Hail to the Chiefs

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Terry Abbott, the masterful public relations guru for Rod Paige when Paige was superintendent of the Houston Independent School District, resigned his position last January, took a pay cut and joined his former boss as chief of staff at the Department of Education.

Many sources credited Abbott with presenting educators and news media around the country with such a wonderfully buffed up image of Paige that he was easily propelled not only into the top education spot but to top honors in awards given by educators. Abbott, always handy with a fax, carefully noted every good deed that Paige did, every positive mention of him ever made, and sent it around and about. New Superintendent Kaye Stripling's press, now managed by Heather Browne, pales mightily in comparison.

Alas, Paige and Abbott, two men with interests in the promotion of Paige for their mutual benefit, were not meant to march off into the sunset Lone Ranger and Tonto-style after all. Late last month, Paige announced that Abbott would no longer be his chief of staff. Instead, Abbott "will be returning to his area of special expertise -- communications and public and media affairs."

Even more telling was the next line: "He has accepted a position in public affairs at another federal agency to be announce shortly." And Paige thanks Abbott for his work "to assist making the transition to the Department of Education."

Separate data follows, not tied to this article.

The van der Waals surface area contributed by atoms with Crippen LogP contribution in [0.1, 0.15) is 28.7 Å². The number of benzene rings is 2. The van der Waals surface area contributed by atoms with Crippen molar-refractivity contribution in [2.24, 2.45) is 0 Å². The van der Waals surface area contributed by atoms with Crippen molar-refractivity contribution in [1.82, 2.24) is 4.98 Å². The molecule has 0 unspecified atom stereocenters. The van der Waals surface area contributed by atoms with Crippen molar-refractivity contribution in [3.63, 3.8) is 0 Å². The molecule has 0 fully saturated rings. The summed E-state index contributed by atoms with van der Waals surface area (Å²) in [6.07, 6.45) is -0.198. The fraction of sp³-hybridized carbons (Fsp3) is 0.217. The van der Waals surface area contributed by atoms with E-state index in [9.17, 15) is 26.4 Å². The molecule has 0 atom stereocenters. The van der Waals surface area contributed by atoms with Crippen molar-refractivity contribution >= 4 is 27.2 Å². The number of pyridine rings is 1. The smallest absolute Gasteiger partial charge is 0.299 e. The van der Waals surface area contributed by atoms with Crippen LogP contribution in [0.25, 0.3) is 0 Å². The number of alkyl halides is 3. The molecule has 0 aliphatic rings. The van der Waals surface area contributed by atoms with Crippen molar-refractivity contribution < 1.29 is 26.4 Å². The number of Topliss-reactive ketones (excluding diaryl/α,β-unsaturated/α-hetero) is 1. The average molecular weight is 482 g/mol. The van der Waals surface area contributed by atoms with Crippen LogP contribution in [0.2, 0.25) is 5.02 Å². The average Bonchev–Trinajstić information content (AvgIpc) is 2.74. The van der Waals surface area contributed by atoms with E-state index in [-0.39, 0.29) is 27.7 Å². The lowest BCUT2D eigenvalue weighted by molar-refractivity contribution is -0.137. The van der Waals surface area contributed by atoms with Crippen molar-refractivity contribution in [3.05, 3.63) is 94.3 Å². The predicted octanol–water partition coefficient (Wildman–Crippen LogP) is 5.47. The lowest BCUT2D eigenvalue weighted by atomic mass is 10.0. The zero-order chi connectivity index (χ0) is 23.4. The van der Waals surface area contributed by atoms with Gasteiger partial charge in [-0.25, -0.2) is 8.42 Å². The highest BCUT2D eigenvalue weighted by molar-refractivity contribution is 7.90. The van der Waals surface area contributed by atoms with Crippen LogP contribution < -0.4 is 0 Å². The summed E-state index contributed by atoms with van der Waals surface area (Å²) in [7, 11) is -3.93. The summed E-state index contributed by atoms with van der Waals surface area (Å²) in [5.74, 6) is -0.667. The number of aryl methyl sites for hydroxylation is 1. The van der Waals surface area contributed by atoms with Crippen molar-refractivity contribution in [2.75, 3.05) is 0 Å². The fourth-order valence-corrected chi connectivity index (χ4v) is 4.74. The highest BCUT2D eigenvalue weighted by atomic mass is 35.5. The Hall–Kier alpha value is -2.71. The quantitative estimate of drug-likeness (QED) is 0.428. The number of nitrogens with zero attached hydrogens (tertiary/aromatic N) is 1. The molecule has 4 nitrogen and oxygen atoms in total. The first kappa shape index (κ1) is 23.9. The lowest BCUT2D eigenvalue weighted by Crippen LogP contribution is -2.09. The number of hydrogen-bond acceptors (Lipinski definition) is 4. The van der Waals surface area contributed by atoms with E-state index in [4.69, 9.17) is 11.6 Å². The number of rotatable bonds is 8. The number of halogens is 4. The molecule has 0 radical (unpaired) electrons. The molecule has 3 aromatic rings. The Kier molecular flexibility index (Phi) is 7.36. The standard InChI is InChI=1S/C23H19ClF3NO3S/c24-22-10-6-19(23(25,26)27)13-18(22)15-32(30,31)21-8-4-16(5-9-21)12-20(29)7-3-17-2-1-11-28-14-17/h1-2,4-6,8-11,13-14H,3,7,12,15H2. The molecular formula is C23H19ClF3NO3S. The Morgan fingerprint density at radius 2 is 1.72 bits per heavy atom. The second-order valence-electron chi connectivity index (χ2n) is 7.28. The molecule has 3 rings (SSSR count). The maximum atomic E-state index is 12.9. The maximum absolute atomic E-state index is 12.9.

Only thing is, when Abbott's education job was announced, there was no mention of transition work, just that he would be chief of staff.

More discouraging is the news of Abbott's replacement: John Danielson. The Houston native and graduate of the University of Texas at Austin is returning to Washington after an eight-year absence (he was a former special assistant to then-education secretary Lamar Alexander).

During that D.C. time-out, Danielson stayed busy, helping to found Community Education Partners. The business has extensive ties to high-ranking Tennessee Republican Party officials and operates private alternative schools for at-risk kids sent to it by the public schools. In fact, he only left as CEP vice president of marketing at the very end of September; starting his new U.S. government job October 1.

Houston has two CEP campuses, Ferndale and Beechnut, both started during Paige's superintendency. Paige frequently applauded the HISD-CEP partnership and predicted CEP would soon move to the national stage. Increasing complaints about CEP from former employees, parents and students did nothing to shake Paige's support.

CEP is billed as a structured, self-paced solution for kids who need help getting back on track, but its critics say it is a system where students are isolated and assigned to computer terminals (which have a habit of breaking down) with minimal instruction from real human beings. A major objection has been to the 180-day sentence -- no matter what the offense -- that takes a student out of his home school for at minimum a school year.